Ok so I know this is only a small matter and yes I do have bigger gripes about Chapter. The thing is this sort of thing is indicative of the arts in Cardiff. Putting a little more time and thought into the production of these t-shirts wouldn’t haven’t been a big ask and everyone would have benefited; Chapter would have a better image and their guests would be able to identify their staff from any direction and not just as they’re walking away.

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The Cardiff Open

So I missed out on the opportunity to submit something for the Cardiff Open exhibition. Unfortunately I didn’t find out about it until the submission deadline had passed. It’s a little bit of a shame because it’s not often that geographically restricted shows include the Vale of Glamorgan within their boundaries.

However, hindsight is not a bad thing at all and after a little further inspection I’m not really that bothered to have missed out since the project seems to be lacking in intellectual rigour.

The remit of the Cardiff Open is as follows:

Cardiff Open will act as a platform for showcasing the best contemporary art practice from an open call of submissions.

Whilst the submission guidelines were as follows:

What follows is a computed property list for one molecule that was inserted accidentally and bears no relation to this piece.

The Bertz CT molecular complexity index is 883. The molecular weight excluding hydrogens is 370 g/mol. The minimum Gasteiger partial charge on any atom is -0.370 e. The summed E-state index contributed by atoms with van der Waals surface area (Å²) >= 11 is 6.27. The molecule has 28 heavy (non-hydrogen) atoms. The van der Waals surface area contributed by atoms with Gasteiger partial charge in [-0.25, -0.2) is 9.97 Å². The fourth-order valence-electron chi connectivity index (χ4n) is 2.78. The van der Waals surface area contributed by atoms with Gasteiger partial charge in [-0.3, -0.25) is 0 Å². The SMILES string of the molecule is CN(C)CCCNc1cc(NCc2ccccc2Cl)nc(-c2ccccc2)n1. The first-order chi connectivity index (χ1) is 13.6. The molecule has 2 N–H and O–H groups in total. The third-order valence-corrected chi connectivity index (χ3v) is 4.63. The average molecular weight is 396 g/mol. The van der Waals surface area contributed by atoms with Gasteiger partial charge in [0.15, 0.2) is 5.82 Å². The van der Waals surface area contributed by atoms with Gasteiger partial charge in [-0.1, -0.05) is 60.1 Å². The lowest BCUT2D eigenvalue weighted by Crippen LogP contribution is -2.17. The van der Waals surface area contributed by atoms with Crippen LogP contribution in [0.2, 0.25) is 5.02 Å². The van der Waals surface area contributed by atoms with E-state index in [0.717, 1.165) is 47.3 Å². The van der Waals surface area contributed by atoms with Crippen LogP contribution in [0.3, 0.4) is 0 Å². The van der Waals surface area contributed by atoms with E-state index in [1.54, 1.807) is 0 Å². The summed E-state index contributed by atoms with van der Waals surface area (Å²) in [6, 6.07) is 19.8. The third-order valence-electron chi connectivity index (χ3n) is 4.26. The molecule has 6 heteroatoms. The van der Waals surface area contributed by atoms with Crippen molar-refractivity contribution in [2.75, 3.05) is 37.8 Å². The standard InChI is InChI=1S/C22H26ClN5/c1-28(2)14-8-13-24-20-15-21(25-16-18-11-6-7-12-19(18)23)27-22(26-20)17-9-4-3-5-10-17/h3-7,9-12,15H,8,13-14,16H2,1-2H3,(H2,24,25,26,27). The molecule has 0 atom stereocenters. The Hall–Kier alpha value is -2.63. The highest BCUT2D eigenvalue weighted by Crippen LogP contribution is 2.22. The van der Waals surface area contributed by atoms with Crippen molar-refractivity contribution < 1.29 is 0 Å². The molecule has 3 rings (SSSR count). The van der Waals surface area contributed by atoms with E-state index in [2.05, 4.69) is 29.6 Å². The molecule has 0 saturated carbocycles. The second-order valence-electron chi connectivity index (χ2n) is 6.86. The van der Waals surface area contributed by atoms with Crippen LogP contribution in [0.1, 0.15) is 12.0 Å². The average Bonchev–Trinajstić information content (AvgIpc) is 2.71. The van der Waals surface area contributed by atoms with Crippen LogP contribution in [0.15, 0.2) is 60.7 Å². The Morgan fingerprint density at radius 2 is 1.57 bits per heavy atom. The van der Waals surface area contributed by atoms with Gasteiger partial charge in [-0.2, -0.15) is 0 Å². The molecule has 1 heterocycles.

• max. 3 images [jpeg 72 dpi or pdf. no more than 5mb in total]
  • details of all images [title, medium, size [cm], wall price]
  • current CV including contact details

How can the selectors for an exhibition that purports to act as a showcase for the best contemporary art in the region make their choices from nothing more than a handful of low resolution digital images without any context?

You’ll notice that instead of asking for an artist statement which contextualises the work the Cardiff Arts Collective asked artists to submit their CV.

I can only conclude that the selectors have chosen work by artists with a good track record (based upon the request for a CV) and/or artists whose work makes for a pretty picture at 72 dots per inch. Of course a pretty picture makes for a potential sale which is no doubt why artists were also asked to submit a wall price.

It’s a sad state of affairs but unfortunately symptomatic of many open call ‘art’ exhibitions that I’ve come across lately.

What really irritates me though is that this project has the support of the Arts Council of Wales. At least this is the assumption I making since the ACW logo is plastered all over the Cardiff Arts Collective website.

The Arts Council of Wales exists to “support the creation of the best in great art”.

I would argue that ill considered projects like this Cardiff Open exhibition do not present the best in great art. Instead we will be presented with a selection of works that are linked only by geography and by the fact that they satisfy the aesthetic tastes of the selection panel (who I assume were the Cardiff Arts Collective committee members).